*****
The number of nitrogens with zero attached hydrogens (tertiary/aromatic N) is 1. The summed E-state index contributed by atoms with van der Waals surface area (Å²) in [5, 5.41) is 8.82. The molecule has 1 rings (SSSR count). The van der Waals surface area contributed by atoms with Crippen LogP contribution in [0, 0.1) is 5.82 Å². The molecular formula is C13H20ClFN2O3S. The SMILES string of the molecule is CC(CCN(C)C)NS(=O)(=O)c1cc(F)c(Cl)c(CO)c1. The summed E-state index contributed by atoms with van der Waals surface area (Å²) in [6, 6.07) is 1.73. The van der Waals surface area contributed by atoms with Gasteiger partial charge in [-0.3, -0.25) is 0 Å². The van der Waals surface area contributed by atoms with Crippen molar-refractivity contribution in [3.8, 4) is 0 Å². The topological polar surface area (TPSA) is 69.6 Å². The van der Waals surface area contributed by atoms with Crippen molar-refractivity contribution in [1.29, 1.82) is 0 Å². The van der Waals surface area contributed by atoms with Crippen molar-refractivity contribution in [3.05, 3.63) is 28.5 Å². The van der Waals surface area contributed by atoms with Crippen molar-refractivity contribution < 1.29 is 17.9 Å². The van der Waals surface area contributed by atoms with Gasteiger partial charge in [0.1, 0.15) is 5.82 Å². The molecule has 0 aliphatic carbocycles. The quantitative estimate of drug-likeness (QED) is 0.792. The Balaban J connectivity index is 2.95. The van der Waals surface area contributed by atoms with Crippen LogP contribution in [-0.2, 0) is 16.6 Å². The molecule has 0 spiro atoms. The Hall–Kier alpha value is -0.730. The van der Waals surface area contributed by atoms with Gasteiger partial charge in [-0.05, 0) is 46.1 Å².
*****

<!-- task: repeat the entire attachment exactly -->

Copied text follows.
The number of nitrogens with zero attached hydrogens (tertiary/aromatic N) is 1. The summed E-state index contributed by atoms with van der Waals surface area (Å²) in [5, 5.41) is 8.82. The molecule has 1 rings (SSSR count). The van der Waals surface area contributed by atoms with Crippen LogP contribution in [0, 0.1) is 5.82 Å². The molecular formula is C13H20ClFN2O3S. The SMILES string of the molecule is CC(CCN(C)C)NS(=O)(=O)c1cc(F)c(Cl)c(CO)c1. The summed E-state index contributed by atoms with van der Waals surface area (Å²) in [6, 6.07) is 1.73. The van der Waals surface area contributed by atoms with Gasteiger partial charge in [-0.3, -0.25) is 0 Å². The van der Waals surface area contributed by atoms with Crippen molar-refractivity contribution in [3.8, 4) is 0 Å². The topological polar surface area (TPSA) is 69.6 Å². The van der Waals surface area contributed by atoms with Crippen molar-refractivity contribution in [1.29, 1.82) is 0 Å². The van der Waals surface area contributed by atoms with Crippen molar-refractivity contribution in [3.05, 3.63) is 28.5 Å². The van der Waals surface area contributed by atoms with Crippen molar-refractivity contribution < 1.29 is 17.9 Å². The van der Waals surface area contributed by atoms with Gasteiger partial charge in [0.1, 0.15) is 5.82 Å². The molecule has 0 aliphatic carbocycles. The quantitative estimate of drug-likeness (QED) is 0.792. The Balaban J connectivity index is 2.95. The van der Waals surface area contributed by atoms with Crippen LogP contribution in [-0.2, 0) is 16.6 Å². The molecule has 0 spiro atoms. The Hall–Kier alpha value is -0.730. The van der Waals surface area contributed by atoms with Gasteiger partial charge in [-0.05, 0) is 46.1 Å².